The problems in power have continuously troubled Karnataka for many years, especially in rural areas. This year it is under added pressure of water shortage, which otherwise helps to tide over the power crisis. The recent fire accident at Sharavathi hydroelectric power plant, shortage of water at state’s thermal plants, apart from the critically low levels of coal availability, have seemingly pushed the state to the edge. However, the government is exceedingly focused on addressing some of the major power related issues.

The decade old electricity distribution network is now being upgraded by the government across the State at a cost of Rs 5,100 crore. UPCL, BTPS and RTPS thermal stations have been asked to finish their maintenance activities soon and start delivering power to the main grid. As a short term measure, Energy department is purchasing around 1000 MW’s from the open market. Energy efficiency measures are being rolled out wherein citizens are being requested to use power and water judiciously.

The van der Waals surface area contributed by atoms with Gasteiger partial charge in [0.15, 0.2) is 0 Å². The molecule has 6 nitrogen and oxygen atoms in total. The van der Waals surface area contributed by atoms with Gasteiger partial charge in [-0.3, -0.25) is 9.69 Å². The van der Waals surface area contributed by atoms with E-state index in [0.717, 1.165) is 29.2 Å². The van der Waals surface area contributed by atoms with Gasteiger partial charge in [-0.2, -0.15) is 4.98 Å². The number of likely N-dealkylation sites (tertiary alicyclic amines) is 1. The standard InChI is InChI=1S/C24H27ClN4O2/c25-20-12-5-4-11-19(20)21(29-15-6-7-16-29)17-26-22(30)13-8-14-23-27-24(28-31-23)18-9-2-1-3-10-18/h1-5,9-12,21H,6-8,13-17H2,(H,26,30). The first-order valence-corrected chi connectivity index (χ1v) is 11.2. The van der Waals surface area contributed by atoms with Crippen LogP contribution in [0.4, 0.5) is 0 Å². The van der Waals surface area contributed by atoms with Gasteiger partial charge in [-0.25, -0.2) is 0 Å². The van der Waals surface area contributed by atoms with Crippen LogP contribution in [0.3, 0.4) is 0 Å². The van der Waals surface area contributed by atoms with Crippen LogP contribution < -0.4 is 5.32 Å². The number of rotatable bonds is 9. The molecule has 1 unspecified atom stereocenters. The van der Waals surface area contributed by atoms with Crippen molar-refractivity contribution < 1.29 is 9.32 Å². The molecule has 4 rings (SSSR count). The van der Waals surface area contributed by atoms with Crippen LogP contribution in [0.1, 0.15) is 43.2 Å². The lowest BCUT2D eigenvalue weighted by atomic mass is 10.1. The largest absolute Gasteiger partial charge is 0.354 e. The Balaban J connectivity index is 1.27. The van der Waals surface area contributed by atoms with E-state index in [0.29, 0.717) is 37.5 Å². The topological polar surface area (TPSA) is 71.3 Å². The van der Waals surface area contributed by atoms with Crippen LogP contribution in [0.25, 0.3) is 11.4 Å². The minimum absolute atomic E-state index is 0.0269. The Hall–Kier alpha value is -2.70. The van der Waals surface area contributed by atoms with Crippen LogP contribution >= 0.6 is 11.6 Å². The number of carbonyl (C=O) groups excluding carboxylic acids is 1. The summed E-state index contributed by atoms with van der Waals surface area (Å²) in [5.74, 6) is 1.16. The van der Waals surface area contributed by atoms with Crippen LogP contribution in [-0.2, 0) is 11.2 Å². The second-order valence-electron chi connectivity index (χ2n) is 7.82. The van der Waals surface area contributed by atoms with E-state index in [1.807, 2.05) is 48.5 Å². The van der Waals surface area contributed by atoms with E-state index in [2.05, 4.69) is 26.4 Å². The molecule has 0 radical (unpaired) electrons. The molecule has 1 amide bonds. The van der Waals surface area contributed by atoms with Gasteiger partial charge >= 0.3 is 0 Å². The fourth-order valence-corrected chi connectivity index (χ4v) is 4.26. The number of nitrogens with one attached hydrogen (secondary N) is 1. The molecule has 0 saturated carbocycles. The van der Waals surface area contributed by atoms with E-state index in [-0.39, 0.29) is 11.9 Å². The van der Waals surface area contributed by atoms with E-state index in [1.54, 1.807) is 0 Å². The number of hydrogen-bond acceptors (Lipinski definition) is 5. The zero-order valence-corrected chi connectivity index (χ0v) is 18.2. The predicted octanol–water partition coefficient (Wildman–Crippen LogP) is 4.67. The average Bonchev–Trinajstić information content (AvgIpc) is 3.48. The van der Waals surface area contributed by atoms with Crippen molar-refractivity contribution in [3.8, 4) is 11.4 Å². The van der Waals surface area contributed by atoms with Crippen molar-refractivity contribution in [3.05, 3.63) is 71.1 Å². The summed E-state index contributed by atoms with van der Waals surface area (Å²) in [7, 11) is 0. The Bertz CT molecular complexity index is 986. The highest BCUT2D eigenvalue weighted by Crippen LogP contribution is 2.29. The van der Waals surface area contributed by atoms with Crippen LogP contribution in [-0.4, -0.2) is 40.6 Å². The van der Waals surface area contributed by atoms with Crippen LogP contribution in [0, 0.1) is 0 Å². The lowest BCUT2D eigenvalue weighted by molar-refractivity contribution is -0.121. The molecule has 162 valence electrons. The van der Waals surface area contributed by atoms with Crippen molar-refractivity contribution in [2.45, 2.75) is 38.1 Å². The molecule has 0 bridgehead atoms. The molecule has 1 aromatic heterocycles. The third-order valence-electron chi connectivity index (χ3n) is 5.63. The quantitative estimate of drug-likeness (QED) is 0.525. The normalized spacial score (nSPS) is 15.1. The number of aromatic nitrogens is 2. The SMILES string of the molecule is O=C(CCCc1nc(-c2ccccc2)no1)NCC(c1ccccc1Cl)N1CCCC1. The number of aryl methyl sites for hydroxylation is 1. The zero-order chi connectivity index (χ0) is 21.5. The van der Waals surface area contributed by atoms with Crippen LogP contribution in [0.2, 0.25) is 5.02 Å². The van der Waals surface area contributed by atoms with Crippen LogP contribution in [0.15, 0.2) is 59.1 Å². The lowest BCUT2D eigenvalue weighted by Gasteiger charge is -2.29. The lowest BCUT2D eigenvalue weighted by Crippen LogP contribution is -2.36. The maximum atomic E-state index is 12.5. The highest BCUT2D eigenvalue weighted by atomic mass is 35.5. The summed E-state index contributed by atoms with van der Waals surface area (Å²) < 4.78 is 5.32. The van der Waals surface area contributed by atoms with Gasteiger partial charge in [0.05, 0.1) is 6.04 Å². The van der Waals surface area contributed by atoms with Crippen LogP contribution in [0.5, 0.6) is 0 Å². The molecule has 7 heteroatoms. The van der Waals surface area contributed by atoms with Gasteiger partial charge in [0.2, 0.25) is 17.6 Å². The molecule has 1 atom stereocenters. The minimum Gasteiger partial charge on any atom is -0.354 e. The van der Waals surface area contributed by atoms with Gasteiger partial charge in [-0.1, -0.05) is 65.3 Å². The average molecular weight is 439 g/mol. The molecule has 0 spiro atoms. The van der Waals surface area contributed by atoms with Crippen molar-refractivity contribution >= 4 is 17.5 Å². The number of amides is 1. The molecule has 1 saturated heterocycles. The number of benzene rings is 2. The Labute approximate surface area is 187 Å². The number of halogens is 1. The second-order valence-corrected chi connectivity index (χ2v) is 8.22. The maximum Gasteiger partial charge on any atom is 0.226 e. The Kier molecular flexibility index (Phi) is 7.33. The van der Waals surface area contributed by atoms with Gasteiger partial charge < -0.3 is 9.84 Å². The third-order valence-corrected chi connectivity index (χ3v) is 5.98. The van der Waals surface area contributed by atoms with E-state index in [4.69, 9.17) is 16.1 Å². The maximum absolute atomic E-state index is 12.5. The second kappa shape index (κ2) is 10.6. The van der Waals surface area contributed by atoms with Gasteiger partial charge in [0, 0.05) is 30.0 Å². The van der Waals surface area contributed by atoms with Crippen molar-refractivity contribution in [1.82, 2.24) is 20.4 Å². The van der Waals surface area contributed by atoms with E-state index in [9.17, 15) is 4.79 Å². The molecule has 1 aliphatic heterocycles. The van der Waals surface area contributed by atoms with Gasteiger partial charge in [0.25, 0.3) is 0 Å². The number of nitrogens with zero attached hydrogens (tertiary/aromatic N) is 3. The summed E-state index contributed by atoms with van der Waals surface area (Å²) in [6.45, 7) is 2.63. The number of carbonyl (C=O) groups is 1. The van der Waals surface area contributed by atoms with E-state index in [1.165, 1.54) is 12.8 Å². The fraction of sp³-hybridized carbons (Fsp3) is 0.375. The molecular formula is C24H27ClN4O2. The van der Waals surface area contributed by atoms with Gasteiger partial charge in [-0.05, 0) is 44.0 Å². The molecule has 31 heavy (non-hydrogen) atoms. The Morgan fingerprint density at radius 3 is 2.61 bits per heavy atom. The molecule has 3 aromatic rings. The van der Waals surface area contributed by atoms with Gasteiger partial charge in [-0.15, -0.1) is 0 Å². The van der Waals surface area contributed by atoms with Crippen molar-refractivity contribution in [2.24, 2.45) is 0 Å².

With the demand increasing by the day, Karnataka Power Corporation (KPC) is taking drastic measures to improve the production at its thermal plants. The next few years will see an addition of nearly 3100 mega-watt of power as the Yermarus, Edlapura and the 3 rd unit of the Bellary Thermal Power Stations, go on stream.

Karnataka requires around 25,000 MW of additional power to meet the growing demand in future. Thermal, renewable energy, solar and wind power are being explored to find a permanent solution to the power crisis in the state.

A silver lining in the dark clouds has been the investment in the energy sector from the recently concluded Global Investors Meet. Among various agreements inked in the infrastructure sector, energy has received a substantial share of the investments.